The non-continuation rate for full-time first degree students at Glasgow Caledonian University has reached a record low and is now below the Scottish average.
The figure for students not returning for second year is 6.8%, the best rate the University has ever achieved, down 2.1% from last year and below the national average of 7.9%, according to new data released by the Higher Education Statistics Agency (HESA).
Figures show GCU, one of only two universities to meet the Scottish Government’s widening-access target, has a projected degree completion rate of 80.9%, a record high.
GCU is a sector leader in widening access to higher education with initiatives such as the Caledonian Club, which works with children as young as three, through primary and secondary schools in Glasgow.
It was also the first university in Scotland to set up an Advanced Higher Hub, which delivers classes on campus for pupils from 26 schools across the city.
More than 20% of first-time Scottish students at GCU come from 20% of the most disadvantaged backgrounds, the benchmark the Scottish Government has asked the sector to achieve by 2030.
Professor Pamela Gillies, Principal and Vice-Chancellor of GCU, said: "Glasgow Caledonian University is proud to lead the way in widening access to higher education in Scotland. With the lowest drop out rate of students in their first year of study with us, GCU staff know how to nurture and support our talented students from challenging backgrounds.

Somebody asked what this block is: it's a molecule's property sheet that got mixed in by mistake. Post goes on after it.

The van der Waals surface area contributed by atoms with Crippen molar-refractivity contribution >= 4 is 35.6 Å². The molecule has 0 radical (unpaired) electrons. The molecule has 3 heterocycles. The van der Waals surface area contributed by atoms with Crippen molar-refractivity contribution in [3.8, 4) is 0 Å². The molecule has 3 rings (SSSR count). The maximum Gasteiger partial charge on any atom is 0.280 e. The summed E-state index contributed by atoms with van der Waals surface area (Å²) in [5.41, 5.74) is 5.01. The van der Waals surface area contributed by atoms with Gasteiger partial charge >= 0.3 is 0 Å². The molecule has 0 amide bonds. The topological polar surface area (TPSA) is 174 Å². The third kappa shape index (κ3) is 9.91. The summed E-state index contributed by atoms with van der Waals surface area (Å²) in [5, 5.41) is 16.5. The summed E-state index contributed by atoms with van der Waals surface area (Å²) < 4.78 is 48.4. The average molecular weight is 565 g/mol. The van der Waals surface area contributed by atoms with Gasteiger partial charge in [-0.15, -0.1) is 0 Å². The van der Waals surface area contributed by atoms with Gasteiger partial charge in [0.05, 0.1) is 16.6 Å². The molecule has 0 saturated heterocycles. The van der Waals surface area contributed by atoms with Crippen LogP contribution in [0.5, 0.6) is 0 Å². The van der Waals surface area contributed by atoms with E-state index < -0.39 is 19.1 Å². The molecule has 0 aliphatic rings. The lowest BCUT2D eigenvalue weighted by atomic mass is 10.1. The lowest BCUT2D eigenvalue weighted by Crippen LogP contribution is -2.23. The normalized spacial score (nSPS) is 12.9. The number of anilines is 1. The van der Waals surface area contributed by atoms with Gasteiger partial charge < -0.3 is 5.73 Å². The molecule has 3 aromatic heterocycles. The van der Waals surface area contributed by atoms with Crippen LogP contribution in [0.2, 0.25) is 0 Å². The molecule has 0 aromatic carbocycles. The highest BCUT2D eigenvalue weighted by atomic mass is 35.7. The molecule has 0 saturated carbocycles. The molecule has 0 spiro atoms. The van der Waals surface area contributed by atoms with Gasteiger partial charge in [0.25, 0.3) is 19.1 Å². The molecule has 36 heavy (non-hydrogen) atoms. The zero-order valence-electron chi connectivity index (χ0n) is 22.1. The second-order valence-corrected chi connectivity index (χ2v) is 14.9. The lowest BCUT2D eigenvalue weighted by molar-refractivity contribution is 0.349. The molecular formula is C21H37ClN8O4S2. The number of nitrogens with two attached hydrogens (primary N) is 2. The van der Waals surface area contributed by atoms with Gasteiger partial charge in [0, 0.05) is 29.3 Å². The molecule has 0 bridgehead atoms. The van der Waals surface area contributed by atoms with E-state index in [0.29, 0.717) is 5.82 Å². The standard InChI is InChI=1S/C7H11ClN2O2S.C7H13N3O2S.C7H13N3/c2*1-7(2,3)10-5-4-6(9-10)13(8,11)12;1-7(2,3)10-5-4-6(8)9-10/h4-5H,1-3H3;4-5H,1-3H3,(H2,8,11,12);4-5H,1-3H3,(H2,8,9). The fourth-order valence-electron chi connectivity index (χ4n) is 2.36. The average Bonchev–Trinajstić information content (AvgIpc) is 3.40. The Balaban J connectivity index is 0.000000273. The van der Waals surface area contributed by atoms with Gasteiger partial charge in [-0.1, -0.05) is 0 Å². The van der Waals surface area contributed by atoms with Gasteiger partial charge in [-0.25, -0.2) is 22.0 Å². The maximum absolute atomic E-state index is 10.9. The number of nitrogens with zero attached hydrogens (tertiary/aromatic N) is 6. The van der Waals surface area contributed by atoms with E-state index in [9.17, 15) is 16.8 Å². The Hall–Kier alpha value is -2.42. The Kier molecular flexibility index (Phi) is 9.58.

"The University also demonstrates its commitment to encouraging students on their student journey to degree completion with an 81% successful completion rate, which is above the sector average.
"Through initiatives such as the Caledonian Club, the Advanced Higher Hub and College Connect, the University continues to raise aspirations and engage with our communities, helping to inspire nursery, primary and secondary school pupils and FE students and their families and remove barriers to higher education."
HESA collects, process and publish data about higher education in the UK and is the trusted source of data and analysis in the sector.
It is the first time in 19 years that the retention rate in Scotland is better than the UK average.
Alastair Sim, Director of Universities Scotland, said: “We will take heart from today’s figures but we know the work to improve retention will continue at all our universities with continued investment in student support, creating a welcoming campus for students of all ages, background and experience.”